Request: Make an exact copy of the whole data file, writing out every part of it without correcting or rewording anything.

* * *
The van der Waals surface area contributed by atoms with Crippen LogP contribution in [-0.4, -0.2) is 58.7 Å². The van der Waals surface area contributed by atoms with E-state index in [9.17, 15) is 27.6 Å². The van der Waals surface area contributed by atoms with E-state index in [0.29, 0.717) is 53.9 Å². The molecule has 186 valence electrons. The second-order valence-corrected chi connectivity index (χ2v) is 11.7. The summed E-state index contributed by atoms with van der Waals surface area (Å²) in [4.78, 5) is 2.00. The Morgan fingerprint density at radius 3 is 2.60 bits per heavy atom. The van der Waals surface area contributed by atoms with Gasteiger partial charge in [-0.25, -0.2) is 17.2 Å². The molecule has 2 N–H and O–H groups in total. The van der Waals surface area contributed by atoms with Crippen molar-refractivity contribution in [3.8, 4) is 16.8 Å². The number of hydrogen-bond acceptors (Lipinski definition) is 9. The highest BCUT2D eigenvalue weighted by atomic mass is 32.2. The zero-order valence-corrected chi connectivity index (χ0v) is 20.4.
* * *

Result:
The van der Waals surface area contributed by atoms with Crippen LogP contribution in [-0.4, -0.2) is 58.7 Å². The van der Waals surface area contributed by atoms with E-state index in [9.17, 15) is 27.6 Å². The van der Waals surface area contributed by atoms with E-state index in [0.29, 0.717) is 53.9 Å². The molecule has 186 valence electrons. The second-order valence-corrected chi connectivity index (χ2v) is 11.7. The summed E-state index contributed by atoms with van der Waals surface area (Å²) in [4.78, 5) is 2.00. The Morgan fingerprint density at radius 3 is 2.60 bits per heavy atom. The van der Waals surface area contributed by atoms with Gasteiger partial charge in [-0.25, -0.2) is 17.2 Å². The molecule has 2 N–H and O–H groups in total. The van der Waals surface area contributed by atoms with Crippen molar-refractivity contribution in [3.8, 4) is 16.8 Å². The number of hydrogen-bond acceptors (Lipinski definition) is 9. The highest BCUT2D eigenvalue weighted by atomic mass is 32.2. The zero-order valence-corrected chi connectivity index (χ0v) is 20.4.